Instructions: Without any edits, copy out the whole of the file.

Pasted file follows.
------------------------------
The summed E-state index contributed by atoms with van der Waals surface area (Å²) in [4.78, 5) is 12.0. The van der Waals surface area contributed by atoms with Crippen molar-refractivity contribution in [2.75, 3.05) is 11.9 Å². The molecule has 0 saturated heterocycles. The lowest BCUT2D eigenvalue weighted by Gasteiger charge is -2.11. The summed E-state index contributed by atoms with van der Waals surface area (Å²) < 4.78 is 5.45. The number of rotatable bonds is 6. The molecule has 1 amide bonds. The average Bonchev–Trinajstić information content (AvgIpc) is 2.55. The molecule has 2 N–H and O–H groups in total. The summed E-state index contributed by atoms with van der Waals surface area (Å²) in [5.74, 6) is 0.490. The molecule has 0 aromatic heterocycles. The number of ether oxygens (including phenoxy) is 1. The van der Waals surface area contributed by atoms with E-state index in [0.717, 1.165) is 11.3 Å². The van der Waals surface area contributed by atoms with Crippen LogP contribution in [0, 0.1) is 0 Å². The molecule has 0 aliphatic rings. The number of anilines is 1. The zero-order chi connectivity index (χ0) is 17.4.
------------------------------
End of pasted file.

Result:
The summed E-state index contributed by atoms with van der Waals surface area (Å²) in [4.78, 5) is 12.0. The van der Waals surface area contributed by atoms with Crippen molar-refractivity contribution in [2.75, 3.05) is 11.9 Å². The molecule has 0 saturated heterocycles. The lowest BCUT2D eigenvalue weighted by Gasteiger charge is -2.11. The summed E-state index contributed by atoms with van der Waals surface area (Å²) < 4.78 is 5.45. The number of rotatable bonds is 6. The molecule has 1 amide bonds. The average Bonchev–Trinajstić information content (AvgIpc) is 2.55. The molecule has 2 N–H and O–H groups in total. The summed E-state index contributed by atoms with van der Waals surface area (Å²) in [5.74, 6) is 0.490. The molecule has 0 aromatic heterocycles. The number of ether oxygens (including phenoxy) is 1. The van der Waals surface area contributed by atoms with E-state index in [0.717, 1.165) is 11.3 Å². The van der Waals surface area contributed by atoms with Crippen LogP contribution in [0, 0.1) is 0 Å². The molecule has 0 aliphatic rings. The number of anilines is 1. The zero-order chi connectivity index (χ0) is 17.4.